When you get your eye prescription from your doctor, you may be confused by the tables, abbreviations, and numbers on it. What do they all say on the prescription? How to read your prescription is also very important for buying prescription eyeglasses online, that’s why we had to understand the meaning of the above items.

How to read prescription

What do all these letter abbreviations and numbers mean?

The letter abbreviations on your glasses prescription represent the headings of the various parameters of the eye, while the numbers accurately describe your visual needs. Normally, you will see a few abbreviations and numbers to mark all the important data on your prescription. The following content will explain the meaning of each content in detail for you.

How to read prescription

OD, OS and OU

You will often see them on the far left side of the prescription form.

‘OD’ means left eye, which is short for Latin oculus sinister.

‘OS’ stands for your right eye, which is short for the Latin oculus dexter.

Occasionally, you can see ‘OU’, it represents Latin oculus uterque, which refers to both eyes.

SPH, CYL, AXIS and PD

Normally, you can see them on the top of your prescription form.

‘SPH’ (sphere or spherical) is the degree of nearsightedness or farsightedness, and it indicates the value of lens power you need to see clearly.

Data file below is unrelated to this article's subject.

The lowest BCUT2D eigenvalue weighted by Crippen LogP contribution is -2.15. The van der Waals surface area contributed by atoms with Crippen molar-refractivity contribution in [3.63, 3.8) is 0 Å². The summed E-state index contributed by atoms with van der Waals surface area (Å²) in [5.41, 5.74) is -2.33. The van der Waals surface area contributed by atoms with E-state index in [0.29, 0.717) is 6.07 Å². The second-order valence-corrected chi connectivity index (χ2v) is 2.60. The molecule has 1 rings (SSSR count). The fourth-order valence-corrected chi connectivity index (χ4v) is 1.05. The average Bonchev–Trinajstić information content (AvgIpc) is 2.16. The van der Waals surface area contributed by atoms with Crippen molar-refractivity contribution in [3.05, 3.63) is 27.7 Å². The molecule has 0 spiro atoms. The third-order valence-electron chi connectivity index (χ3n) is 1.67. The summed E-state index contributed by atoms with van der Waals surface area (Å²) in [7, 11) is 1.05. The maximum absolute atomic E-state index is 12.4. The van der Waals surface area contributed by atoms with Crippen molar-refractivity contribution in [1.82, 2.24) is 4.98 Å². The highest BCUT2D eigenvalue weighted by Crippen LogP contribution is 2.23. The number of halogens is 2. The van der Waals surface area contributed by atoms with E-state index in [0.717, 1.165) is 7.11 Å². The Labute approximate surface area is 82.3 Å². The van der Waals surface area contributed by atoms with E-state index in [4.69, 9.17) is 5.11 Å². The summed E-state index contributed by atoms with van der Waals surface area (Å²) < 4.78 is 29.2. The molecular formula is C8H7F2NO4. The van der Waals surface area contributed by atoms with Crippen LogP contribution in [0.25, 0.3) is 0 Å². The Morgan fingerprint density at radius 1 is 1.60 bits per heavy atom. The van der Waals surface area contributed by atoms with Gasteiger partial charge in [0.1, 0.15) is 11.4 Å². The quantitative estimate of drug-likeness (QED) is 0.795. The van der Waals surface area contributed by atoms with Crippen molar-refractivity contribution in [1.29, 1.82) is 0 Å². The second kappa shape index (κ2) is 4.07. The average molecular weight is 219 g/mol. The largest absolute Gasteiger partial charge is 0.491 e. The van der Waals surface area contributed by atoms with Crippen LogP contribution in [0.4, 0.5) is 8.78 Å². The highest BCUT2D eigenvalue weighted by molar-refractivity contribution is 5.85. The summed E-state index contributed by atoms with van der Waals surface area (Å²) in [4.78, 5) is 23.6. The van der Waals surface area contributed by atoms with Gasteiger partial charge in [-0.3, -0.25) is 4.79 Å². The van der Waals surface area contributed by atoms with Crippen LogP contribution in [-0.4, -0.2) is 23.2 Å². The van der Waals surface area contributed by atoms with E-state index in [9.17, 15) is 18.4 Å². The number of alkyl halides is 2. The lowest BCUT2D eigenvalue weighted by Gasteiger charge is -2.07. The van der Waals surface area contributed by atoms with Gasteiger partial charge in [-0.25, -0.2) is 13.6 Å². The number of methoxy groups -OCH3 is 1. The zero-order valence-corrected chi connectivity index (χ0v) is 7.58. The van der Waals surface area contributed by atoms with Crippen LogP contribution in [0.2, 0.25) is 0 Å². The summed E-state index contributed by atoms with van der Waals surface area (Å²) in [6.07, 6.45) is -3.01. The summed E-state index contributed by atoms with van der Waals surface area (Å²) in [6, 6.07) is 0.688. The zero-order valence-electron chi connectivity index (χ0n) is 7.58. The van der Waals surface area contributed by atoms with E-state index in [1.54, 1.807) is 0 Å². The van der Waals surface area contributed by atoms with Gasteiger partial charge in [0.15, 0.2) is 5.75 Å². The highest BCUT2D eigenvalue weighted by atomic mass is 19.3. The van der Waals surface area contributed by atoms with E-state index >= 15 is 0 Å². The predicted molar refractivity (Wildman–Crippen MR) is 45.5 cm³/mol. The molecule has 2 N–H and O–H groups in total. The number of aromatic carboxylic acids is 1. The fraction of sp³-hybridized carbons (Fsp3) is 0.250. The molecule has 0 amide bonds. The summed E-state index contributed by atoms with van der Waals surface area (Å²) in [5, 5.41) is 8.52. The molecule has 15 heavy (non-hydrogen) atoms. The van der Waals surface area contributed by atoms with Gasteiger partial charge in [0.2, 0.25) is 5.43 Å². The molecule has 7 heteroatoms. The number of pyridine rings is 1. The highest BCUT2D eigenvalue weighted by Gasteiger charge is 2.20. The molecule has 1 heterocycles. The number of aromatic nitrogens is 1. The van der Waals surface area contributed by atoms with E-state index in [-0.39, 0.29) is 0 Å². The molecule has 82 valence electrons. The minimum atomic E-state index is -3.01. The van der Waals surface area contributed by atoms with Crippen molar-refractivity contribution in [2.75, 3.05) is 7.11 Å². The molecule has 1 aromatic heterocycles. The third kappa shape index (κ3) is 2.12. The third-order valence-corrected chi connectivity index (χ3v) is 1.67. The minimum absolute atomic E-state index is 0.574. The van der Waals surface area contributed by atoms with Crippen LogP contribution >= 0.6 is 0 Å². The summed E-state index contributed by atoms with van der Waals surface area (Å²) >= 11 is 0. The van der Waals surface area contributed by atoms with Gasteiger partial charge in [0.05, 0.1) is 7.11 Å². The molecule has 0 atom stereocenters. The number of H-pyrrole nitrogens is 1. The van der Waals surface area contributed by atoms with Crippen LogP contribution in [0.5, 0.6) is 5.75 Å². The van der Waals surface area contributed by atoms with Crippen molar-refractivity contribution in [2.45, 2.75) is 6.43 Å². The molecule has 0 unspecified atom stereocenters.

‘CYL’ (cylinder or cylindrical) measures the degree of astigmatism, if you do not have astigmatism, the corresponding table is blank instead of number.

‘Axis’ refers to the orientation of astigmatism, it is the number between 1 to 180. So, with astigmatism you must have a Axis number and vice versa.

‘PD’ (pupillary distance) represents the distance between your eyes. This number is important for the production of prescription eyeglasses. If this number is not listed on your prescription, please see How to measure your own PD. We explain in detail how to measure the pupillary distance yourself or with the help of family and friends.

ADD and Prism

‘ADD’ (addition) indicates the additional lens power for reading to multifocal (progressive or bifocal) lenses. Typically, it will be a positive number (+) and the same for both eyes. Only one number may be written in the table, but it represents the same additional degree for both eyes.

‘Prism’ used to correct eye alignment issues, which include a prism and base value. It is prescribed to compensate for eye alignment problems.

Generally, your prescription will be in the form of one of the middle of the following

- Nearsighted Prescription

A prescription with a "-" sign in front of the number under the SPH column represents nearsighted prescription and is primarily used to correct situations where you can't see distant objects clearly.

How to read prescription

- Farsighted Prescription

A prescription with a "+" sign in front of the number under the SPH column represents farsighted prescription and is primarily used to correct situations where you can't see near clearly.

How to read prescription

- Astigmatism Prescription

If there are numbers in the CYL and Axis columns on your prescription, that means you have astigmatism and the direction of that astigmatism. Astigmatism is independent and has nothing to do with your SPH degree.

How to read prescription

- Progressive and Bifocal Prescription

A prescription with numbers under the ADD or NV column stands for progressive and Bifocal prescription. This kind of prescription is used to correct both nearsightedness and farsightedness on one lens with (bifocal) or without a line (progressive).

How to read prescription